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Old 09-25-2008, 12:09 AM   #31
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Plenty of good advise so far for you, it might be worth checking which way the market is going, just to see if you will get capital gain or loss if you decide to move later. If you intend on a long term stay then it's not a bother but you don't want to lose money if you sell in say five years time.

We could only wish to be able to buy at that price here now.

If you don't mind my asking, what is the interest rate for you on a home loan, we pay almost 9%
Jeepers! I got my 15 year at 4.875% 5 years ago. It is now a rental though.
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Old 09-25-2008, 12:12 AM   #32
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Saph, don't know if this applies in Canada, but I remember you need a prequalifying letter (for the loan) from the bank. Maybe you can shop around for the lowest interest rate. I didn't -- just went with my bank as I've been with them forever. When you see a condo/home you're interested in, find out (on line) what comparable homes/condos are selling for in that complex & surrounding area - i.e. same sq footage, # of Bedrooms etc. If it's a condo, find out how much the last one in the complex sold for & how long ago. (You might go to "what's my home worth?" on line, & key in that address.) I think? the seller can only ask for market value -- unless they did major upgrades, granite etc. Even then, not sure if they can ask for more than market value. Ask the realtor why the seller is selling? Forgot one, look UP at the ceilings as well as the floors.
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Old 09-25-2008, 11:27 AM   #33
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Jeepers! I got my 15 year at 4.875% 5 years ago. It is now a rental though.
That's a great rate!
I took a risk and kept a variable rate for the entire 15 year term. Started off at around 7%, saw a bit of ups and downs, did not opt out to convert to fixed by the end of the 5th year, and rode the interest rate down as it fell as low as 2.75% during the 14th year. But by that time, I was paying almost all in principle that it really didn't matter...
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Old 09-25-2008, 11:58 AM   #34
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One thing we did when looking was to take a camera with us so we could take pics if we liked the house. It helped us remember things better. The checklist is a good idea and I second whoever said get your own inspector. Ask around for a reputable one from people you trust. DH worked with a PE who did home inspections on the side and it was wonderful. He found so many things we wouldn't have known about. We walked away from 2 houses because of the things he found that were cosmetically cleaned up for the sale but would have caused trouble early on (foundation problems on one and water damage on another). Don't be so quick to buy. Take your time. Learn about escrow, mortgages, taxes etc. Also discuss what will happen if you and your guy end up splitting. Will you each own half? Will one be able to buy out the other? There are many times unmarried couples will buy a house together and then the relationship sours and there is big legal mess with the house. Check your credit rating to be sure you're getting the best interest rate available. If you can't afford a down payment, then maybe it would be wise to wait a year and save like crazy so you have at least 10% you can put down.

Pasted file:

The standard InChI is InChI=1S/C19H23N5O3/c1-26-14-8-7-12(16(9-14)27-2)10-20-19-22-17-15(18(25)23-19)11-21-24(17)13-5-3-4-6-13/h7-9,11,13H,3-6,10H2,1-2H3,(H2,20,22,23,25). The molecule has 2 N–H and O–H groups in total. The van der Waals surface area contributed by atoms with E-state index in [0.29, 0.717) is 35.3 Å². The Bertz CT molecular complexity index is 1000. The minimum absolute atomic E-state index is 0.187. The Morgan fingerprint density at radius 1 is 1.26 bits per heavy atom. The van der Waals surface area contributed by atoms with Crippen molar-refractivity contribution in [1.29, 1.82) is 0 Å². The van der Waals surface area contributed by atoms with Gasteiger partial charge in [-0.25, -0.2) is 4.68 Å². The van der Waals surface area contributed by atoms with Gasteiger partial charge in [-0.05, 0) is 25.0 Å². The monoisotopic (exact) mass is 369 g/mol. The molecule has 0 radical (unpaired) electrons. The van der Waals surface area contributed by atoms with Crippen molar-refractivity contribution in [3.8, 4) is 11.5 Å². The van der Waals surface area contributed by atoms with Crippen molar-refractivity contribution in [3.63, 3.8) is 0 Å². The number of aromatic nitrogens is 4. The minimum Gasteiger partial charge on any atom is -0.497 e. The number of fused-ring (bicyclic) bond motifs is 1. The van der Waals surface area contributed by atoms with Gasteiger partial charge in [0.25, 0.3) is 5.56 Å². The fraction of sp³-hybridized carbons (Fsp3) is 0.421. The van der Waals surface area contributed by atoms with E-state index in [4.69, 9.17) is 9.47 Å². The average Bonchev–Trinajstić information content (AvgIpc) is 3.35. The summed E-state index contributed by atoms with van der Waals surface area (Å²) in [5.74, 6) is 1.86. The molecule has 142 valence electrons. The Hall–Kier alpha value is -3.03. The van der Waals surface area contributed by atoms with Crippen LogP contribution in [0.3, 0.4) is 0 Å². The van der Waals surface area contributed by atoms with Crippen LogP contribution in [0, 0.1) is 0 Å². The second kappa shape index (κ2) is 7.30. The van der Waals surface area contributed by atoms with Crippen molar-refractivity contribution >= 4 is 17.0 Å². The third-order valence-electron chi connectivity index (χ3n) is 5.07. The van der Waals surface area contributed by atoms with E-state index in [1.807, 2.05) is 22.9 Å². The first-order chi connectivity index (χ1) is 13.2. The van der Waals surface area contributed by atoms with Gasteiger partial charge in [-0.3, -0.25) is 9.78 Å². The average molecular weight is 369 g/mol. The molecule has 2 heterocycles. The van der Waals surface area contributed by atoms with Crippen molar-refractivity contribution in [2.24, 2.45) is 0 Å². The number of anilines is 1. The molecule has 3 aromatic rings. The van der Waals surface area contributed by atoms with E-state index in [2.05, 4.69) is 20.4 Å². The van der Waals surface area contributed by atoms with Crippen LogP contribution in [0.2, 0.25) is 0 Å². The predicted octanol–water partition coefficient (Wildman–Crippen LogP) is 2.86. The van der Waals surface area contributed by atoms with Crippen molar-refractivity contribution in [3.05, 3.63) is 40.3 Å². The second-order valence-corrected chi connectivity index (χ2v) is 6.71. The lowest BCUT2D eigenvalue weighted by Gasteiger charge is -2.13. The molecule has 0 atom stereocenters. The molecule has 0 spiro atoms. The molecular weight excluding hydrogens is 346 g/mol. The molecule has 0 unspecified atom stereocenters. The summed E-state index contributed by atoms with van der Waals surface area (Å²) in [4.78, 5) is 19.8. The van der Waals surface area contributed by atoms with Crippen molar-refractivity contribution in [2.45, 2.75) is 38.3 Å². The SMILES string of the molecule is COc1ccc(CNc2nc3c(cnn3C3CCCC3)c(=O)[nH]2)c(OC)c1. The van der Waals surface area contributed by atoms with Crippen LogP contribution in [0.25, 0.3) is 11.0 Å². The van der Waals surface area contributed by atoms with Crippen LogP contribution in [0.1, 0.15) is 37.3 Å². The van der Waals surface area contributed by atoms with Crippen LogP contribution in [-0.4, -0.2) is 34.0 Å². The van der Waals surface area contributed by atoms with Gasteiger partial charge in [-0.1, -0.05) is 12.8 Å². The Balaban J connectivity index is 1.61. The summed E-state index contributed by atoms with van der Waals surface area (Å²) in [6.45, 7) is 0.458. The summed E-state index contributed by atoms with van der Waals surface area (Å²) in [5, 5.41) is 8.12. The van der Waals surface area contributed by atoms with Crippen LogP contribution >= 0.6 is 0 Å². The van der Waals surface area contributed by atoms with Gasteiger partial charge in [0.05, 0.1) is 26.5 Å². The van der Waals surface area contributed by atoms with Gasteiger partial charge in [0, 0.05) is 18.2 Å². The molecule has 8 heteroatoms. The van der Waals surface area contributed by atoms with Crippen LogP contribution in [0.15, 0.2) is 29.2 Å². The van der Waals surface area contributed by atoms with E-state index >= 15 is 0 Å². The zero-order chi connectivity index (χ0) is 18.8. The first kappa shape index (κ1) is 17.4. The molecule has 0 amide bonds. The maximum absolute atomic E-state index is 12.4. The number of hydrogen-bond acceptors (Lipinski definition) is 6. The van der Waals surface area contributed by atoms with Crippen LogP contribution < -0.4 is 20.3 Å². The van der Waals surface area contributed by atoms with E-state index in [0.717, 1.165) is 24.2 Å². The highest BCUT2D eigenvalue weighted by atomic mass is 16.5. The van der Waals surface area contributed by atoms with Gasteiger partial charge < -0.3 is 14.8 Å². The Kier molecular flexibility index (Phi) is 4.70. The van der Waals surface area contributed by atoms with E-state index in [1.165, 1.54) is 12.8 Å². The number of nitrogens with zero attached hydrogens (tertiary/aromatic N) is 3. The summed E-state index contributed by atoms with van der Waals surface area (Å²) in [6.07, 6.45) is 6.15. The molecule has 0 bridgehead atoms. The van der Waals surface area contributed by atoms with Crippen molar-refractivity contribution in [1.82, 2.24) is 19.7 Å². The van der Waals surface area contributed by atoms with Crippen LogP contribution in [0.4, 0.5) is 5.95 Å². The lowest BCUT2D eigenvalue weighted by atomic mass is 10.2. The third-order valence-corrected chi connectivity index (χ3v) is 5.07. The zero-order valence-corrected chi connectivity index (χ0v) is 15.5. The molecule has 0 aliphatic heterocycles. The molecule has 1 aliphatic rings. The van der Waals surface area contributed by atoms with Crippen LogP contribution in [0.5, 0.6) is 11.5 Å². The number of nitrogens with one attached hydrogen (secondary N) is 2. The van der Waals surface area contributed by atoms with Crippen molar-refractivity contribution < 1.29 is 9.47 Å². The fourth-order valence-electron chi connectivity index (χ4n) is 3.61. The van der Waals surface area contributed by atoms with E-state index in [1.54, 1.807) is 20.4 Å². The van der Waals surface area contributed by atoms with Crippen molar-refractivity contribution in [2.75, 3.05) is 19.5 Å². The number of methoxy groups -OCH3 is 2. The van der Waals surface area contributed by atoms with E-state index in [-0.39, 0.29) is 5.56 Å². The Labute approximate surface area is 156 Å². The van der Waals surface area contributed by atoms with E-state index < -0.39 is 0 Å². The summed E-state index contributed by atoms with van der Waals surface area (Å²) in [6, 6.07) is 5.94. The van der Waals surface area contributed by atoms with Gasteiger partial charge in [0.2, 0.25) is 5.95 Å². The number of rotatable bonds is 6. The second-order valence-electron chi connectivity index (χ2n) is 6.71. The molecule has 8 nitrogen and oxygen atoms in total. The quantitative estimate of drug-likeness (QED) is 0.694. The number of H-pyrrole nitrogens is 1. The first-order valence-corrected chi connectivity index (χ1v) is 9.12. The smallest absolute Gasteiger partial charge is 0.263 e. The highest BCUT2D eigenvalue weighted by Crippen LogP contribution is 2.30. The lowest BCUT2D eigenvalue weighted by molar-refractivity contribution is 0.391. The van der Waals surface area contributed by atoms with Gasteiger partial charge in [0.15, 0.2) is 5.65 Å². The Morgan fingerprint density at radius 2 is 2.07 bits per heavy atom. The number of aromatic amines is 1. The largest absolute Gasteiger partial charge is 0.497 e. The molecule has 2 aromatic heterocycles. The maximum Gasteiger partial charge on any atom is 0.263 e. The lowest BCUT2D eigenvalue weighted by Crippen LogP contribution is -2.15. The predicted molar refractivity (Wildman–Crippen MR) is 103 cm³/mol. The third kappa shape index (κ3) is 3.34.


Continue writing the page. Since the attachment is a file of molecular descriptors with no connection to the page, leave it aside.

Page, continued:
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Old 09-25-2008, 12:34 PM   #35
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Are you sure about the square footage? Your original post states that this condo is over 1000 sq. feet. I'm assuming that it is very close to the 1000 foot mark. This is a very small condo for being a 3 bedroom unit.

Remember three words: LOCATION, LOCATION, LOCATION. Make sure your home is located in the best school district you can find, close to freeways, shopping, hospitals, etc. This is be a big factor when you decided to sell and can be a deal maker or a deal breaker. My husband and I had no school aged children but we bought a 3 bedroom 2 story home in the best school district in San Diego county. We sold our home in 4 HOURS for the asking price. We had people lined up to put in a bid in case this one fell through mostly because of the location. People who move into 3 bedroom homes will more than likely have children so the school and shopping areas are very important.